Spotting the future potential of property that does not reflect that potential in the asking price was always the successful way of buying and developing property.

        Tipping one's hand prior to exchange would be really silly.

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          #5
          ... unless you have a valid option to purchase the plot, pending the outcome of the planning application, of course.

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            #6
            My partner and I are in the process of buying our first property
            Which is why Mattl and I are offering advice gained from successfully buying property for development.
            Either buy an option to purchase at a fixed price, or wait until contracts are exchanged before submitting any planning application whereby you do have to inform the seller about such an application.

            Do not let the seller know you have spotted an opportunity they have missed until it is too late for them to back out of a sale.

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              #7
              Thanks for all the advice. So the consensus would appear to be that we should wait until we have exchanged contracts, but should we not wait until completion to be doubly sure?

              How do we get around the fact that we have to have been the owner for 21 days as stated by mattl? Do we have to let the old owners know about the application if we apply after completion even though they no longer own it? That would seem strange!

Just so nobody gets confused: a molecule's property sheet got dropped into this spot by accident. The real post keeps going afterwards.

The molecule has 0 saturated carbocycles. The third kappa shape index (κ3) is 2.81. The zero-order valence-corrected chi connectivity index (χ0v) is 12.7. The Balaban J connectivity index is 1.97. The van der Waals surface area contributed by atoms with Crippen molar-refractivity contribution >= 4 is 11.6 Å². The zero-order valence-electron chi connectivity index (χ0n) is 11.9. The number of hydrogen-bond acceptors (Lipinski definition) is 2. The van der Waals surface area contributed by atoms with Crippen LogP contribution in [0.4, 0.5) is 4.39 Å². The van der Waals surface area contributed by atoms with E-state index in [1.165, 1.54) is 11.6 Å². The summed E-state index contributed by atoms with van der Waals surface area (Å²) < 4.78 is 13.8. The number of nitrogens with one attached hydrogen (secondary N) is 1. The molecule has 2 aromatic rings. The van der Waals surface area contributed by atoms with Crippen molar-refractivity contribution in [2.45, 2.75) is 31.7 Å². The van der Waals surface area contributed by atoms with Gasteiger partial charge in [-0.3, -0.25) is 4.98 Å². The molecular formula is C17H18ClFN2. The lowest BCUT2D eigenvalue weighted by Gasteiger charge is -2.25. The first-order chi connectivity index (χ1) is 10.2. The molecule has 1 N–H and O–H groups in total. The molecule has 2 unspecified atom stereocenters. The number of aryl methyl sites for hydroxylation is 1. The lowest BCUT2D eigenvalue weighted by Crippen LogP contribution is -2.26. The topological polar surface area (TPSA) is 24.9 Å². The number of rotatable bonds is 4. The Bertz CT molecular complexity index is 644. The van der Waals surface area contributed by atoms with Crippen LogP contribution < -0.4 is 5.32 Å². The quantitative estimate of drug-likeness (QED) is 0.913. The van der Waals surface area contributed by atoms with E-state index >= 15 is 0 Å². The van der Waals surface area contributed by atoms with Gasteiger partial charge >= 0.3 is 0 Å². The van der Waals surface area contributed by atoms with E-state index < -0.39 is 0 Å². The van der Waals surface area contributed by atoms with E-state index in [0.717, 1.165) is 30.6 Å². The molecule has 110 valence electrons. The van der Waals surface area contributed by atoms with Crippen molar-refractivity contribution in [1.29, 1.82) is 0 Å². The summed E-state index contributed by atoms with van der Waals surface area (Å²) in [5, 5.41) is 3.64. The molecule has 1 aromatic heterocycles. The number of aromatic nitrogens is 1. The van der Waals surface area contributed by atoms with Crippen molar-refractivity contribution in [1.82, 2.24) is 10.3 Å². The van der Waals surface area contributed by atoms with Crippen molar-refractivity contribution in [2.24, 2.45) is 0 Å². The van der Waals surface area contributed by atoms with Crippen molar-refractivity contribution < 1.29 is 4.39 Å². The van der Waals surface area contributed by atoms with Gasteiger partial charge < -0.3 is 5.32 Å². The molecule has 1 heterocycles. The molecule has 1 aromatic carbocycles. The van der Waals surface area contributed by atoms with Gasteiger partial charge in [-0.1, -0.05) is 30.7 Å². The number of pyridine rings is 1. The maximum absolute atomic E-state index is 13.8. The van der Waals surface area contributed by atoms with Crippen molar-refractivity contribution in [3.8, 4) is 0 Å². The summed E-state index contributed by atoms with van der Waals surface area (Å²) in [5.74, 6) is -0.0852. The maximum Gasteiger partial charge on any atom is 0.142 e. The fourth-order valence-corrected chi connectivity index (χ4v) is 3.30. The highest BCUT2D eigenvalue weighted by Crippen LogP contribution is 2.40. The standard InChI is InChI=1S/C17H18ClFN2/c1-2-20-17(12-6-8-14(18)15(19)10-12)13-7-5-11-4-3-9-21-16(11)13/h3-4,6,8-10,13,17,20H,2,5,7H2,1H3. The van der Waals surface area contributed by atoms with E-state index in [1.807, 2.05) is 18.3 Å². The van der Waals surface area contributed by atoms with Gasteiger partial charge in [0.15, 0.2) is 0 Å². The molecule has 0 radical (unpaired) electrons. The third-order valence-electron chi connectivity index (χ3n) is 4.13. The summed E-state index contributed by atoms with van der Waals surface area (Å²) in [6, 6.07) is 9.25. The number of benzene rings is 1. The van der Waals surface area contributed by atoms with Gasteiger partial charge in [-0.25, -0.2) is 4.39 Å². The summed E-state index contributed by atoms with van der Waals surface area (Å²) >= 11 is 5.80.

Not sure you mean Pilman by "Either buy an option to purchase at a fixed price, or wait until contracts are exchanged before submitting any planning application whereby you do have to inform the seller about such an application."

              How do you buy an option? Do you mean "do not" have to inform the seller?

              Many thanks again for the advice.

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                #8
                Just to clarify what happens when a developer wants to buy property that may have development potential, an Option is a simple legal agreement that the seller will accept an agreed sale price as long as the person buying the option will confirm within a period of time set out in the option that they will execute the option.